In June 2007, the European Union announced its intention to file for trade-related compensation from the US based on the US's online gambling restrictions. This week, compensation negotiations between the US and the EU appear to have stalled. On Friday, the US issued an offer to the EU that was immediately rejected as "insufficient."
In 2003 Antigua and Barbuda filed a dispute with the World Trade Organization (WTO) claiming that US restrictions on internet gambling violated trade commitments. What began as the fluttering of a tiny island nation's butterfly wings has developed into a full fledged international hurricane now seeking compensation from the US. When the WTO ruled in favor of Antigua's claim earlier this year, the US retaliated by removing its gambling industry from their free trade services commitments with the WTO. The US's withdrawal allowed WTO members to demand compensation consistent with the value of the US gambling market, estimated at $100 billion. The lion's share of the claims are expected to come from the European Union, home to some of the world's largest online gaming companies such as PartyGaming and Sportingbet.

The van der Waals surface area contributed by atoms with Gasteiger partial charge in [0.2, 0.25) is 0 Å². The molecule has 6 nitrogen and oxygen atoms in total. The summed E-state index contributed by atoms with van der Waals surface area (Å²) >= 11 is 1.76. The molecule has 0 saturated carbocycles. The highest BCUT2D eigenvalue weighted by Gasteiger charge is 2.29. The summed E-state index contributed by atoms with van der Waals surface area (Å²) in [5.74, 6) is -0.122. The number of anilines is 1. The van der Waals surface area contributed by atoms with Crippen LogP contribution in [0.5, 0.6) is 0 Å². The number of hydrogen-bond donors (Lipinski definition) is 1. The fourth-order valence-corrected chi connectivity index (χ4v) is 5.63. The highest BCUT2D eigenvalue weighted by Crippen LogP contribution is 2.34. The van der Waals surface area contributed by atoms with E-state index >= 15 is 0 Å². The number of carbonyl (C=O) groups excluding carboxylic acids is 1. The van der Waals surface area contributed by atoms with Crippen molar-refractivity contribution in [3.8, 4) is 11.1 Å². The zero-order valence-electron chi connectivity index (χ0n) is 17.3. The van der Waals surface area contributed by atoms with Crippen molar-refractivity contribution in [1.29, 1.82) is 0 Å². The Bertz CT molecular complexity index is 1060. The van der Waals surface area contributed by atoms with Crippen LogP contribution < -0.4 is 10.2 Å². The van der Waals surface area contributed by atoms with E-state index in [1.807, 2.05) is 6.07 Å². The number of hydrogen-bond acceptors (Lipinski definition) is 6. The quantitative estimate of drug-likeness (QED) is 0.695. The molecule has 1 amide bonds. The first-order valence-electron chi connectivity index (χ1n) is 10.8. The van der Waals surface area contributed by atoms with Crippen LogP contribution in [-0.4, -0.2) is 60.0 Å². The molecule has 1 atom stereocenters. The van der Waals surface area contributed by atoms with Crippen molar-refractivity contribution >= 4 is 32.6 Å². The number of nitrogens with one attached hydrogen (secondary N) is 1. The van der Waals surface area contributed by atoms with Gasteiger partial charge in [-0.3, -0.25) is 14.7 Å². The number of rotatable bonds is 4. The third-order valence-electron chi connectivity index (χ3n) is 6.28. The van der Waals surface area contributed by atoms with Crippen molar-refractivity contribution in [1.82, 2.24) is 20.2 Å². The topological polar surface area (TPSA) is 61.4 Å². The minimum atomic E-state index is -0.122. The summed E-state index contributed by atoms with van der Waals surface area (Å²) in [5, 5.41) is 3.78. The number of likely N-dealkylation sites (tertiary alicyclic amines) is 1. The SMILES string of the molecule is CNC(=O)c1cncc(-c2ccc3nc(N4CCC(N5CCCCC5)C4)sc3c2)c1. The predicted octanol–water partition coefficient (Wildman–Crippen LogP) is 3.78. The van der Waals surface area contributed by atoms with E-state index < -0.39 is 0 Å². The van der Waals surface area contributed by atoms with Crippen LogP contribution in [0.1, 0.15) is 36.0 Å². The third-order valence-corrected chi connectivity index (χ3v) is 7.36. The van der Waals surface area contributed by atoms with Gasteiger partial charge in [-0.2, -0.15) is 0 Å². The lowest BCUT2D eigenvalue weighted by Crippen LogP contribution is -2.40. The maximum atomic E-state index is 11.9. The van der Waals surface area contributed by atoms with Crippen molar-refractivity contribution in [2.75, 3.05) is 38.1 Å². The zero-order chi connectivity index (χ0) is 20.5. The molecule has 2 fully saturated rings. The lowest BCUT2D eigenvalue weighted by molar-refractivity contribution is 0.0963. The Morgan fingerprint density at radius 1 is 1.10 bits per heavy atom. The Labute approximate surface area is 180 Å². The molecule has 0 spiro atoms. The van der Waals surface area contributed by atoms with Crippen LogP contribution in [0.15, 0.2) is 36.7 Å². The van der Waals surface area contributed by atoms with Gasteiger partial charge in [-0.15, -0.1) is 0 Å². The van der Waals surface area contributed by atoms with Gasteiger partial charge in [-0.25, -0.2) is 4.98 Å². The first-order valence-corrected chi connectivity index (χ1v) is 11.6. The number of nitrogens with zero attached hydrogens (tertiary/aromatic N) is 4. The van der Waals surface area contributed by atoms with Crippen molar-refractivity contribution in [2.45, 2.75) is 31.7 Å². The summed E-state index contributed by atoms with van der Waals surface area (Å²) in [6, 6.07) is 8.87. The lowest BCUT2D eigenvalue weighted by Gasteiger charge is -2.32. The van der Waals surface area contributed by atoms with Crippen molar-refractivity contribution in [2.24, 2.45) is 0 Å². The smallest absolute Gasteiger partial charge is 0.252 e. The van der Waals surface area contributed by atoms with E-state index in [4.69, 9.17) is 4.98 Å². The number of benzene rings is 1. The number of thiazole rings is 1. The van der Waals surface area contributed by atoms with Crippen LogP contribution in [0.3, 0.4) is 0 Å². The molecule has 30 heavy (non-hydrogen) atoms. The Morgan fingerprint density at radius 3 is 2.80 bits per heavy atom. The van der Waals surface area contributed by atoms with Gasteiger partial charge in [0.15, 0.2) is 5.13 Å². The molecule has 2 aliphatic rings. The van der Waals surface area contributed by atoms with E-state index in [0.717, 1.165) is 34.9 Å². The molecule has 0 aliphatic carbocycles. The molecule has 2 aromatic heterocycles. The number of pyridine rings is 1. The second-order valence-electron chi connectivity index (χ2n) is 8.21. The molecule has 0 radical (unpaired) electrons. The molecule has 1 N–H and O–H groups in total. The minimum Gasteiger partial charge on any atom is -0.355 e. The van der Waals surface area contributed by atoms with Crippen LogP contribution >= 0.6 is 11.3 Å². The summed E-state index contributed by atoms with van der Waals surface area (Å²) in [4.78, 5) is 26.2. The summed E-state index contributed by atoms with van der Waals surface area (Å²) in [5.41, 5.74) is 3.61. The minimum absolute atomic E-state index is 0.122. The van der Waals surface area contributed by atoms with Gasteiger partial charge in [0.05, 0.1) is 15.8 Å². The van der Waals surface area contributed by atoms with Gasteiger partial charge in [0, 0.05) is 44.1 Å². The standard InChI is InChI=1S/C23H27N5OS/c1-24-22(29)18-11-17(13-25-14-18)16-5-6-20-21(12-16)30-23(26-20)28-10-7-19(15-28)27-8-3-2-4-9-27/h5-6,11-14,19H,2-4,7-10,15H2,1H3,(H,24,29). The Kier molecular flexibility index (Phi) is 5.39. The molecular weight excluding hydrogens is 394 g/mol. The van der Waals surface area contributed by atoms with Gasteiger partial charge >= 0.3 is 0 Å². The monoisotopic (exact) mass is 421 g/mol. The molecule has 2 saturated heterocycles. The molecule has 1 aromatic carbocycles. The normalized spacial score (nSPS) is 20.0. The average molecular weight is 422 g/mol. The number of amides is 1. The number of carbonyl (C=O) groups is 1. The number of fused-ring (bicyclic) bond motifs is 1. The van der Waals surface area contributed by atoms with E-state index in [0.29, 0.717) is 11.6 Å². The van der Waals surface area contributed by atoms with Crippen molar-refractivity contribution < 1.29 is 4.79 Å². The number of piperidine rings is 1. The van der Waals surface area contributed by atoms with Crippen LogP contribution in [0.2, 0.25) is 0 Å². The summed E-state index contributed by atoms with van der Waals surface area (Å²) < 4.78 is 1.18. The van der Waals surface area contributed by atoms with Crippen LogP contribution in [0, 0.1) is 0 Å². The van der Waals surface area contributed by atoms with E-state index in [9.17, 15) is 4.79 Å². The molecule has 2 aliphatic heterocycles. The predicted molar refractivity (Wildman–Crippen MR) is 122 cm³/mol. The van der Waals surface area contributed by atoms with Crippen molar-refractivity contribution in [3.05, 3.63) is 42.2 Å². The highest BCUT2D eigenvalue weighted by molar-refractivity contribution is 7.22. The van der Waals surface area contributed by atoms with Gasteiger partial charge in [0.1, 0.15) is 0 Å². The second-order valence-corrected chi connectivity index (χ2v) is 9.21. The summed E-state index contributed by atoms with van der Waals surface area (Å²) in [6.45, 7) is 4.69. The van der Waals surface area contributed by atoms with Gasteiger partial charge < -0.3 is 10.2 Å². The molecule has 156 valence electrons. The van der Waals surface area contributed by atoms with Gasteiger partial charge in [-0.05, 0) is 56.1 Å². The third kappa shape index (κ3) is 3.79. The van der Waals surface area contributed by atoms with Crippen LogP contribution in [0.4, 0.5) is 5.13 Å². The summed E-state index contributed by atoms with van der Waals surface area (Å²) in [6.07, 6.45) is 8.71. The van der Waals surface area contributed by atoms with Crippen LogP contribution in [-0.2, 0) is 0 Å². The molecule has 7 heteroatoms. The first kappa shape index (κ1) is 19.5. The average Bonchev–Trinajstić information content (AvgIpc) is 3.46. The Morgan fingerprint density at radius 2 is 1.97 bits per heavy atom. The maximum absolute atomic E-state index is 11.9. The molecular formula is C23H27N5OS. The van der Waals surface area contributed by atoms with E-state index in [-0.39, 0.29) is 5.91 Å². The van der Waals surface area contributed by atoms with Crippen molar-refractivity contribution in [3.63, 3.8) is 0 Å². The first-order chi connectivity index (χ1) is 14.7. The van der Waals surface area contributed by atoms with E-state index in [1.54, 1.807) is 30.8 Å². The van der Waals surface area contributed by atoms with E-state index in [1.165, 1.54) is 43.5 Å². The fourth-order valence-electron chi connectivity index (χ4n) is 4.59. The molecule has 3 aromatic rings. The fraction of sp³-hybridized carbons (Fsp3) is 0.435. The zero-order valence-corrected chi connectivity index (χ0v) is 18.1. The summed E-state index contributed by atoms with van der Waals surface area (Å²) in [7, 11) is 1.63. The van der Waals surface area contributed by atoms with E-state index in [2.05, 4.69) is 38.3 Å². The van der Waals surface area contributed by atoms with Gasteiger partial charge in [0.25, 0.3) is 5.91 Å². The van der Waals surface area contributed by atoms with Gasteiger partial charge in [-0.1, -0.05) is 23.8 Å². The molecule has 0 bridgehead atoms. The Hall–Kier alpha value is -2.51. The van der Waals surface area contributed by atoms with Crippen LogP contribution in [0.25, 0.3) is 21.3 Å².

The EU has made it clear that they will not be seeking monetary damages from the US. An EU official said "If there's compensation it will not be cash but in the form of the US opening up its services industry or part of it, say insurance or re-insurance, to others and not just the Europeans under WTO rules." But any industry concession will still represent tens of billions of dollars to the US. There is another less costly avenue the EU is willing to consider. If the US were to lift the online gambling restrictions to licensed and regulated international companies, as has been proposed in the Internet Gambling Regulation and Enforcement Act of 2007 (H.R. 2046) introduced by Rep. Barney Frank (D-MA), the US just might get away on the cheap.